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We have all been guilty of throwing out food that has rotted in our fridge. Some of us do it more than others, but there is no one that can hand on their heart say their household uses every last bit of food that crosses their front door. So what is the impact of us all wasting food? And how much food is actually wasted each year?
Here, we look to answer those questions as well as highlight why food wastage is so bad for the environment. We also highlight ways that we can all, therefore, reduce food wastage as a result.
"Eliminating food waste is seen as a key way to fighting climate change and keeping global warming down."
Globally, the amount of food wasted each year amounts to so much that if it were a country, it would be the third biggest culprit for greenhouse gas emissions. That’s second to the US and China - the world’s factories and two of the most populated countries. In fact, it is thought that of all the food grown the world over, a massive 33% of it is wasted. That equates to 1.3 billion tonnes of food being wasted globally, each year. Given the amount of poverty and people living malnourished, there is a huge global imbalance when it comes to food production.
The idea that just by harmlessly throwing out a rotting apple or chucking away a stale loaf of bread, we are causing damage can seem a bit strong. However, by throwing away food you are not eating, you will simply buy more food - thus indicating to suppliers that they are answering a demand that is there. Suppliers keep producing the same amount of food, and a surplus, to ensure that they can answer any seasonal demands too.
The issue with overproduction is that it is an inefficient use of energy and actually uses up a lot of water too, not to mention land. Ultimately, this results in too much CO2 being emitted in the production of food which is bad news for climate change. As mentioned above, food production accounts for as much as the third biggest emitting greenhouse emissions. Plus, 25% of the world’s fresh water goes into growing food - yet so much of it ends up in our bins.
If people stopped wasting food and only ate what they needed, it is estimated that 8% of global greenhouse gases caused as a result of that unnecessary waste would be cut. Eliminating food waste is seen as a key way to fighting climate change and keeping global warming down.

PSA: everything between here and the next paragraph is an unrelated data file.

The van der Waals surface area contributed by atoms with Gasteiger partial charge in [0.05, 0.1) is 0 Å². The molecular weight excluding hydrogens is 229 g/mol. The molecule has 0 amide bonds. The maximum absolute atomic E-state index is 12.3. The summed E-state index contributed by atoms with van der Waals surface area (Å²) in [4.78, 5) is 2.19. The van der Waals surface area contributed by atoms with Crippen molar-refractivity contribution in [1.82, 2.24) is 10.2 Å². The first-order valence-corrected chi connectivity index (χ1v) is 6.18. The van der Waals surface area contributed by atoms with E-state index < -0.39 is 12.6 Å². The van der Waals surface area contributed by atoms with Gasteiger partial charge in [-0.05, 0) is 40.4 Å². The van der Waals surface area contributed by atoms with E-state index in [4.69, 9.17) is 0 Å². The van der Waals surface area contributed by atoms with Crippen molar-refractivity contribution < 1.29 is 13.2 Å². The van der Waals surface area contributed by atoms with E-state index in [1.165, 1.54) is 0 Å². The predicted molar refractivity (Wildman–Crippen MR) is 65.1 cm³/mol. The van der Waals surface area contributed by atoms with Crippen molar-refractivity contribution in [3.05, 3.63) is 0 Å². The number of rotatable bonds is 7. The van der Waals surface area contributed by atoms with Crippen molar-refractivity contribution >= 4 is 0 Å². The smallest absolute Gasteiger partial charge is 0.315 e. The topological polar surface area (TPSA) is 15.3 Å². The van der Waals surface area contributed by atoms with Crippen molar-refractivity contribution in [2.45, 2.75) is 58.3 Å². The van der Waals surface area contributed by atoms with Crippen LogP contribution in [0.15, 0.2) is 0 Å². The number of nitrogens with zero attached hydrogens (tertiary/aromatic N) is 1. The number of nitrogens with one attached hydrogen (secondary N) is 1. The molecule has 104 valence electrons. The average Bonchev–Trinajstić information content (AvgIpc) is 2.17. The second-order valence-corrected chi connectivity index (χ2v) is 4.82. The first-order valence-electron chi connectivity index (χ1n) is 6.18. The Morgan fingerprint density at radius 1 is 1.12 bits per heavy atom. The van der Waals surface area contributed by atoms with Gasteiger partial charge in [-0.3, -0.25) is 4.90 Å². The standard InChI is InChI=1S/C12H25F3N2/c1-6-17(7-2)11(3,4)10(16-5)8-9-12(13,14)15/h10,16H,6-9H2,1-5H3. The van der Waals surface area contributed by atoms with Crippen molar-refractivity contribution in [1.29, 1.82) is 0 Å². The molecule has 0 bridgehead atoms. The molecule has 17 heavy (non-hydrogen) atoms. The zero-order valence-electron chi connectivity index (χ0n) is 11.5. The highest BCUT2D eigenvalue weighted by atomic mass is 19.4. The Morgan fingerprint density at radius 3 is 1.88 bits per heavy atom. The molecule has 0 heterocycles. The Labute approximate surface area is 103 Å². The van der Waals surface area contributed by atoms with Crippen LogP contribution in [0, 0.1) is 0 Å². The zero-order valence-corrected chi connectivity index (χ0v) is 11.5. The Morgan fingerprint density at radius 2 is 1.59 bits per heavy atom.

Plus don’t forget everything that comes with food wastage too that impacts the environment. The majority of our food is still packaged in plastic that is often hard to recycle. By only buying food that we need, we dramatically reduce our usage of single use plastics.
Given that food wastage can be so harmful to the environment, what can we all do to help rectify this? The following tips can materially reduce how much food gets thrown away in your household.
Some may think of meal kit delivery services as an extra expense that they can’t afford. However, meal kit delivery services are not as expensive as many of us think, when we take into account how much food we throw away when we shop for food in the traditional way. That’s because meal kit delivery services only send you the amount of food you need for a recipe. There’s no huge bag of gram flour that ends up lurking in the back of your cupboard - only enough for the food you’re preparing. Buying what we need therefore signals further down the supply chain to amend how much of an item needs to be produced.
So many of the vegetables and fruits grown around the world are discarded because they do not meet the aesthetic standards set by supermarkets. Supermarkets, understandably, only ask for fruit and vegetables that look a certain way as that is what actually sells on their shelves. However, fruit and veg does not actually taste any different if is bigger, smaller or wonkier than is typically seen. Buying such items can therefore help minimise waste by buying food that others have spurned.
It may sound like a basic and obvious idea, but making a shopping list ensures that you do not buy items that your household won’t be able to eat before they go off. Meal planning may be a chore, but your wallet will thank you if you make your shopping list knowing what meals you are going to cook each week. Plus, random food stuffs won’t end up in your trolley either so you only ever buy what you need.
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It is also helpful, before making a shopping list, to do an audit of what you have in your fridge or larder before heading to a supermarket. Knowing what you have means you won’t duplicate any items, and also may encourage you to use up what you have instead of buying new food that you don’t necessarily need. While it’s an added step to your grocery shopping each week, it will help keep your food bill down whilst also reducing your food wastage and carbon footprint.
Wasting food is something that we all do. Whether we throw food away in our homes that we have let rot, or we go out to eat in a restaurant where portion sizes are so big we could never finish what’s on our plate. We are all guilty of it. However, just making a few adjustments to our day to day attitude to food can make all the difference. Those small changes add up and if we all did that, we could materially improve our chances of reducing global warming.